https://runrepeat.com/top-10-running-shoe-lacing-techniques


    I would try this first before messing about trying different sizes.


    I use the lacing pattern for "Heel slipping". If you really tighten the last pull on the laces at the top just before tying the knot it effectively locks your heel into the back of the shoe and stops your foot slipping forwards. You have to experiment to get the tension just right - not too tight and not too loose.


    As another poster suggested, it may be (counter-intuitively), not that your shoe is too small, but that it's too long. If the shoe is the right size on the flat, then it probably is the right size.


    Try the heel slipping knot first, and only then try a bigger size. (And I would also recommend keeping the heel knot anyway - it really secures the shoe).


    EDIT: If you look carefully at the lace-holes you may find that the last one at the top looks a bit out of line from the others and a bit to the side. Many people don't use it because it's not clear what it's purpose is, but it's to allow you to thread the lace back through to do the heel slip knot.
  • Sea_ShellSea_Shell Forumite
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    Sea_Shell wrote: »
    I'm a 5 1/2 to 6, in normal shoes, but I wear a 7 running shoe (ASICS), so yes.

    I also wear Thorlos run 10 socks which are quite thick and fluffy too.

    I'd also add that it took me about 5 years and many different model shoes before i found the right ones for me. Blisters, shin splints, the works. Ended up with custom orthotics, with a neutral shoe. And yes, in my quest I'd been to specialist shops with gait analysis....which recommend the worst shoe ever for blisters.

    IME, it's trial and error. Get it wrong and it costs a bomb... in Physio!!!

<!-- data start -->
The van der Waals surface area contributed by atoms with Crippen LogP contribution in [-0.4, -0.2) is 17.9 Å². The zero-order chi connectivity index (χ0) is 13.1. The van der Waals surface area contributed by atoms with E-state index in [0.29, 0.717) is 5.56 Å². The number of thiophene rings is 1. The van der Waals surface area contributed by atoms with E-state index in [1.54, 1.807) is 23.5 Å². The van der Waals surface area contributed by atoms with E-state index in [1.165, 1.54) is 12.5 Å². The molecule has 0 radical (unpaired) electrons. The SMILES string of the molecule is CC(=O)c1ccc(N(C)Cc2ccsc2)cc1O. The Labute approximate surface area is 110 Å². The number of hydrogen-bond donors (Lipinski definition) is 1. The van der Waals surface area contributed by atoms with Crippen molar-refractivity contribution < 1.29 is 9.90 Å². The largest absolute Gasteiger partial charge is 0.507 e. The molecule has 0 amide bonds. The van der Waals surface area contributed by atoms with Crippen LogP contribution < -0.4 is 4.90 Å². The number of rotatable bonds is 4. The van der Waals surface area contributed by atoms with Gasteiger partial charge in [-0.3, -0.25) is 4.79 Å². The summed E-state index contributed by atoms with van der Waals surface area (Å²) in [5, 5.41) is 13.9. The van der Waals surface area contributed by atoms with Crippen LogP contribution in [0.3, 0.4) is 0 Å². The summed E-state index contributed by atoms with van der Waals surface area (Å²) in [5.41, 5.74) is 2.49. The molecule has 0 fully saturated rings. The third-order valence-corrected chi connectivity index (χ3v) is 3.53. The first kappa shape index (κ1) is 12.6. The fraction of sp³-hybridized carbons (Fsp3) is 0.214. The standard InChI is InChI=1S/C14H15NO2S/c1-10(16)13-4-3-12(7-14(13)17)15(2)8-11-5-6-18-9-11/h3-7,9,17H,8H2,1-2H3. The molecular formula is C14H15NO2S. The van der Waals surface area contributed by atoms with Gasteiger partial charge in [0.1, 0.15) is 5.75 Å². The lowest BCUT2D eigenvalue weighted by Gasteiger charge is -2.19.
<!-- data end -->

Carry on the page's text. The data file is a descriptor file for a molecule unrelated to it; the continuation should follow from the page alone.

"It's time to start digging up those Squirrelled Nuts"!!!

    * I shall only get involved in new threads, once a dialogue has been established with the OP *
  • coffeehoundcoffeehound Forumite
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    kerri_gt wrote: »
    How do the shoes fit when you're on the flat? Have you tried adjusting the lacing per the link below at all?

    https://runrepeat.com/top-10-running-shoe-lacing-techniques
    I use the lacing pattern for "Heel slipping". If you really tighten the last pull on the laces at the top just before tying the knot it effectively locks your heel into the back of the shoe and stops your foot slipping forwards.

    Thanks for this. Just tried it with my Adidas running shoes and it feels a lot more secure than before.
  • edited 30 July 2019 at 9:52PM
    Manxman_in_exileManxman_in_exile Forumite
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    edited 30 July 2019 at 9:52PM
    At the risk of appearing to be some kind of shoe lacing nerd, I find this link on "lock lacing" a bit easier to follow than the other link on "heel slip". He also explains why it's more secure and the other benefits of this type of knot.


    https://www.fieggen.com/shoelace/locklacing.htm


    The link is very old, but it still seems to work. (I found it in my "Favourites from Work" folder and I retired seven years ago! Maybe I am a shoe lace nerd...you have to admit they are interesting...)


    EDIT: note at the end of that page he says lace locking can give a better fit, but if the shoes are the wrong size to begin with, they will stay the wrong size.


    Also, if you've got flat feet and/or knee problems it may be worth getting prescription orthotics from a podiatrist. (Another poster mentioned orthotics above). If you have a normal arch when your foot is unweighted, but the arch collapses when weighted, your foot can lengthen by over a shoe size. By supporting the arch, orthotics prevent this lengthening.


    https://forums.moneysavingexpert.com/showthread.php?t=6029384 (See my post #3)